More than any generation before them, Millennials are transacting on their mobile devices, not just looking for information, which is why we believe that the future of the rental business, especially for the independent landlords who make up more than 50% of the market in the US, is not a software (like Yardi or Realpage) or a lead gen media site (like Zillow/Trulia) but a transactional marketplace; effectively a 12-month long Airbnb.

This is why we acquired RadPad.

A new generation of renters needs new ways to pay rent, find a home, build their credit, get insurance, and interact with their neighbors. While LandlordStation was building a position as one of the largest service providers in the country for independent landlords and property managers, RadPad was busy innovating for renters. With a cutting-edge technology platform, RadPad had begun to change the way that renters approached this market, and adding that technology to our existing base of landlords, as well as some of our insurance and utility products, was the best way to push both platforms even farther.

So what is a “rental marketplace”?

One of the biggest shortcomings that we see in the old way of doing things, is that the time period from vacancy to first rent payment is a series of awkward introductions, cold leads, and mistrust. Renters and landlords find each other semi-anonymously online with no real knowledge of the other’s history. The landlord demands that the renter go through a background check and bases their decision off a credit score (which is not necessarily built as an indicator of a good tenant). This system worked when people signed one or two leases in their entire lives prior to buying a home. But for a generation that is renting well into their 30s, it’s like the car buying process x 10.

Radpad’s solution to this is simple and elegant: allow renters to build their profiles within a confined rental marketplace, and thus build trust within a verified community. Renters can verify all aspects of their rental lives from ID, social security number, credit score and income to Facebook, Linkedin, and contact information, and they can share those verifications with landlords with a single click from their iOs or Android app. They can log in socially so they can see if they have friends who are in the community, or if they share a friend with their potential landlord. They can message within the apps, so they can avoid giving out their mobile number to every listing they come across. And they can build their credit history by opting to have their rent payments reported to the credit bureaus in the same way that mortgage payments are.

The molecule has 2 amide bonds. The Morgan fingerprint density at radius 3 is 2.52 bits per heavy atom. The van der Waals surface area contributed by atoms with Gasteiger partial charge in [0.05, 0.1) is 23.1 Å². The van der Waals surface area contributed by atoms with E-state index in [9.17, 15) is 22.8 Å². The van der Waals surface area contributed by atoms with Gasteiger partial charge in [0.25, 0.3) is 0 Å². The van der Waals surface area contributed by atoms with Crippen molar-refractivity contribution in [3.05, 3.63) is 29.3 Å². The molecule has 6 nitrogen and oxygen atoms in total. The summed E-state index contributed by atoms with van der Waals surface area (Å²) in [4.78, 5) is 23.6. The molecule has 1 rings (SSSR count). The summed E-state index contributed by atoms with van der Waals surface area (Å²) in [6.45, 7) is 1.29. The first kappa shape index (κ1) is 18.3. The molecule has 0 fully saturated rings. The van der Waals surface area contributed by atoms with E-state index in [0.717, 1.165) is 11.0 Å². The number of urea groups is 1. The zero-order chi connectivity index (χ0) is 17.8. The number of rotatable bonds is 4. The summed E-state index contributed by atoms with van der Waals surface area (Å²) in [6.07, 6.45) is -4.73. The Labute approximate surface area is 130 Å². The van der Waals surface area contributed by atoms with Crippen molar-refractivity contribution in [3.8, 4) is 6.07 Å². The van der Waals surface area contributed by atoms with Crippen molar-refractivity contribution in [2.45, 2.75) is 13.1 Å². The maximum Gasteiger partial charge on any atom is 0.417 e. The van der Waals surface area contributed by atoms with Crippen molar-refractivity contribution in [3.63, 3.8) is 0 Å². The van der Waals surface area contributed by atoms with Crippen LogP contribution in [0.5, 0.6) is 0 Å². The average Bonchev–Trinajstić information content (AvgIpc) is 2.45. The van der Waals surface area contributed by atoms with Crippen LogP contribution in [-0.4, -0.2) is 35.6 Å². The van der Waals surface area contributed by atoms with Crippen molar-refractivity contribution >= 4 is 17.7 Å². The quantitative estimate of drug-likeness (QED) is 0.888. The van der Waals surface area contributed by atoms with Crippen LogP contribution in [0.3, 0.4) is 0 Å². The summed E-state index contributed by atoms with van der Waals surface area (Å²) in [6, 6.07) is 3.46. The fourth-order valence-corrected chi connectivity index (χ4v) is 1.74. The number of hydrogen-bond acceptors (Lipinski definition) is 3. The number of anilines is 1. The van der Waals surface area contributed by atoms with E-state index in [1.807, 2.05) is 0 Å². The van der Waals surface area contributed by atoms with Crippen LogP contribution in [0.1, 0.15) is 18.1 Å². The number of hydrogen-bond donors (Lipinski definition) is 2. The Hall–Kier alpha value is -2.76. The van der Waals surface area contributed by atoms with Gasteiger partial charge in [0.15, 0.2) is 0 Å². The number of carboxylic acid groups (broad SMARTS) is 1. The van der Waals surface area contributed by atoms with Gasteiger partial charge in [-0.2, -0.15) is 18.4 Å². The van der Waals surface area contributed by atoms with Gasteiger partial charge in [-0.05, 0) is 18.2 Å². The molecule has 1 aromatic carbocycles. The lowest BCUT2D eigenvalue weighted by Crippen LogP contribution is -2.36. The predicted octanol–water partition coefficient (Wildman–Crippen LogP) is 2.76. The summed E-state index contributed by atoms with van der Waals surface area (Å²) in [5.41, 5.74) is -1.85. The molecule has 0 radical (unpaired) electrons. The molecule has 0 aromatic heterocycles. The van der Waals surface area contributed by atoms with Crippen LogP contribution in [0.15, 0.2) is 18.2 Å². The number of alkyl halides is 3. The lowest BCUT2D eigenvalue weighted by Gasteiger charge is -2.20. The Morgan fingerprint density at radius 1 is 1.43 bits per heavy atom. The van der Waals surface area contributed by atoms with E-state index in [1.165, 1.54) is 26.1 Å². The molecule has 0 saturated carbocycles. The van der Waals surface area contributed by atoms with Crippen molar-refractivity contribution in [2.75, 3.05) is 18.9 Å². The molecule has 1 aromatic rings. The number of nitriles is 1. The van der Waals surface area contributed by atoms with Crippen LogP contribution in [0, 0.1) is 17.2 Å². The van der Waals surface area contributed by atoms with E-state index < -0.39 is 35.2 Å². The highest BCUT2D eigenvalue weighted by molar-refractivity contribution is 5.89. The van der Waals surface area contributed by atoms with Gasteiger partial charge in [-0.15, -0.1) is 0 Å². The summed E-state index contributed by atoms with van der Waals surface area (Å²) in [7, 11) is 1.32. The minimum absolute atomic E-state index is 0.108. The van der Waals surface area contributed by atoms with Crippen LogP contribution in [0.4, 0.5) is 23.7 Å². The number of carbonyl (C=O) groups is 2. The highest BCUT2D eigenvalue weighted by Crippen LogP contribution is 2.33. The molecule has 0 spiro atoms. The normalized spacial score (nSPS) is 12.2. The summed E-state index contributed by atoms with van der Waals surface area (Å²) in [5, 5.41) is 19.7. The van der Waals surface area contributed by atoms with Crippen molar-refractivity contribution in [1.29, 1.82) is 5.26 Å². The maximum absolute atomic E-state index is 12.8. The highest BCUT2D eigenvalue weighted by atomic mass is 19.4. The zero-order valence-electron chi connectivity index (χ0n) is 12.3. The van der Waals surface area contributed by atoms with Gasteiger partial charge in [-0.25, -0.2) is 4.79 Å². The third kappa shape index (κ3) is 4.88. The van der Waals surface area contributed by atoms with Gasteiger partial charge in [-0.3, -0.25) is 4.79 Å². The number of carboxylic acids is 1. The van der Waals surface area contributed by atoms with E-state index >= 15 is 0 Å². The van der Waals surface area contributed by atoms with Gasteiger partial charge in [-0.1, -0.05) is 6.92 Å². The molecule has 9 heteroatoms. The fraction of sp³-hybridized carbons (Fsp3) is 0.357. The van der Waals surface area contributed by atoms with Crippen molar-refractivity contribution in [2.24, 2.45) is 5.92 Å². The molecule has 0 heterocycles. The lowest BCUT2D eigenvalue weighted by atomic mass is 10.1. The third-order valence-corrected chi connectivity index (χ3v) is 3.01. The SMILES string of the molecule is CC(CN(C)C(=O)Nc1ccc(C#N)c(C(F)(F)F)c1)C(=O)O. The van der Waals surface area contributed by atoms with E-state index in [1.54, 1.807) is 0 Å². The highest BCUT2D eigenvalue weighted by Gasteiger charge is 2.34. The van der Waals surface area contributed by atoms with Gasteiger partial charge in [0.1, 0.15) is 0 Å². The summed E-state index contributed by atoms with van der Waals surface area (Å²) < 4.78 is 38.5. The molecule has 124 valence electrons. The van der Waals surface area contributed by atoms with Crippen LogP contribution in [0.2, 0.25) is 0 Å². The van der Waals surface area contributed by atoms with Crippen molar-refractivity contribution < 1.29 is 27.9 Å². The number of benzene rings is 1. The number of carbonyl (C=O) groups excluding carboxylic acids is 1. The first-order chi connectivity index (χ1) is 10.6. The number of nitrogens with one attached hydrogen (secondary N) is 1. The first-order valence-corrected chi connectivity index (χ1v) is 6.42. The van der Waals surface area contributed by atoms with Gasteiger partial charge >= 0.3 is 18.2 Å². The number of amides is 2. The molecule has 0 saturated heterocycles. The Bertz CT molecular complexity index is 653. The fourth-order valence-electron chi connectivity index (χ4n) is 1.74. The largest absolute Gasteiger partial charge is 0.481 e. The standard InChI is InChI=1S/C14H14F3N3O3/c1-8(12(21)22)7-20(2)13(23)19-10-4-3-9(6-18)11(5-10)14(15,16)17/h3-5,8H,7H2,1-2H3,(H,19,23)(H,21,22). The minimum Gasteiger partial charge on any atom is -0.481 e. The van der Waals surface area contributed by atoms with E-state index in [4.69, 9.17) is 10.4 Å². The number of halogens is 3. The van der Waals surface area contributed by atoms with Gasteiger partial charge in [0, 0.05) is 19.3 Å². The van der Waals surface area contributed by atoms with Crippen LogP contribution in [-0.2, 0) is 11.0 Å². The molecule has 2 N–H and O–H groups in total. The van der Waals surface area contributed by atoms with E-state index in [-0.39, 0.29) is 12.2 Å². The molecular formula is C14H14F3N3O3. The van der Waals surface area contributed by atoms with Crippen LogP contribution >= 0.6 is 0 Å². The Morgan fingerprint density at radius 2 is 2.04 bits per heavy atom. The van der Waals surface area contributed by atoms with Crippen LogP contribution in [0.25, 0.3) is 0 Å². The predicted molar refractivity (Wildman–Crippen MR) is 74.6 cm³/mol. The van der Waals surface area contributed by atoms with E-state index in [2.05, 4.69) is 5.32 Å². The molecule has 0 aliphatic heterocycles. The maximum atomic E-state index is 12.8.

On the landlord side there are similar benefits. In markets with a critical mass of tenants like Los Angeles, Chicago, and Dallas, landlords can fill vacancies faster, with warmer leads, and verified tenants. They can shorten the process of rental applications and background checks because they are effectively built into the renter’s shareable profile. Their listings on RadPad look and feel better than on other sites because they are free of ads, promoted real estate brokers, and pay-to-play pitches, all of which leads to a clean interface that drives higher engagement and better lead generation for the landlord.

The best part about the marketplace model is that there is no barrier to entry for either party. The system is completely transactional and based on success. Our goal is to be the platform that is the default transaction processor for the rental market, from listings, leads, and background checks, to rent payments, insurance and utilities. Each individual rental unit produces more than 75 individual transactions annually, and RadPad + LandlordStation has the ability to process them all.

With its most innovative feature, RadPad also allows the tenant to pay their rent online with a credit or debit card even if their landlord does not accept online rent payments. The payment is made through the RadPad app, and if the property does not to accept payments online, RadPad simply sends a check through the mail with a guaranteed on-time delivery to the tenant.

Combining RadPad’s technology and listings traffic with LandlordStation’s product expertise and more than 80,000 existing landlord accounts will pave the way to a single transactional marketplace allowing for a seamless experience for renters, landlords, and the various vendors that serve this market; making things easier, quicker, and cheaper for all parties involved.

We look forward to the many challenges ahead in building the rental marketplace of the future.